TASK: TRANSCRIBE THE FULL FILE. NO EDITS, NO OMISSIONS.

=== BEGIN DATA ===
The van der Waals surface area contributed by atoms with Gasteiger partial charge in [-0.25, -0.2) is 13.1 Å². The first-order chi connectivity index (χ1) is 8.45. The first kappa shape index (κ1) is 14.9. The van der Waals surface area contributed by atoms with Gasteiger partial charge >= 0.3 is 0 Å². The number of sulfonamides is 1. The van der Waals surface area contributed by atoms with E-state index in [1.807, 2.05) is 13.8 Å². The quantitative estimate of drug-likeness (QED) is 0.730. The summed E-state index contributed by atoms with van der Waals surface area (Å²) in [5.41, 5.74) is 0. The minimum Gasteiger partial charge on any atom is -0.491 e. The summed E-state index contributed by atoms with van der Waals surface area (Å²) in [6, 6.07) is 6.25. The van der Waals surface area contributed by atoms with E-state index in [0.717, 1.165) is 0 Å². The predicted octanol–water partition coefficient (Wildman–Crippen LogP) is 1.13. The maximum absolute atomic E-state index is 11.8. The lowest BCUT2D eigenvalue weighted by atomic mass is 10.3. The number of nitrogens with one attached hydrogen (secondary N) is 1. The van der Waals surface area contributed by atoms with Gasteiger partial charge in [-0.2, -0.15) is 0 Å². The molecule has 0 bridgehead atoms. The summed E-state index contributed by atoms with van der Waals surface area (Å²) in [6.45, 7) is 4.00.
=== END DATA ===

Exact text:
The van der Waals surface area contributed by atoms with Gasteiger partial charge in [-0.25, -0.2) is 13.1 Å². The first-order chi connectivity index (χ1) is 8.45. The first kappa shape index (κ1) is 14.9. The van der Waals surface area contributed by atoms with Gasteiger partial charge >= 0.3 is 0 Å². The number of sulfonamides is 1. The van der Waals surface area contributed by atoms with E-state index in [1.807, 2.05) is 13.8 Å². The quantitative estimate of drug-likeness (QED) is 0.730. The summed E-state index contributed by atoms with van der Waals surface area (Å²) in [5.41, 5.74) is 0. The minimum Gasteiger partial charge on any atom is -0.491 e. The summed E-state index contributed by atoms with van der Waals surface area (Å²) in [6, 6.07) is 6.25. The van der Waals surface area contributed by atoms with E-state index in [0.717, 1.165) is 0 Å². The predicted octanol–water partition coefficient (Wildman–Crippen LogP) is 1.13. The maximum absolute atomic E-state index is 11.8. The lowest BCUT2D eigenvalue weighted by atomic mass is 10.3. The number of nitrogens with one attached hydrogen (secondary N) is 1. The van der Waals surface area contributed by atoms with Gasteiger partial charge in [-0.2, -0.15) is 0 Å². The molecule has 0 bridgehead atoms. The summed E-state index contributed by atoms with van der Waals surface area (Å²) in [6.45, 7) is 4.00.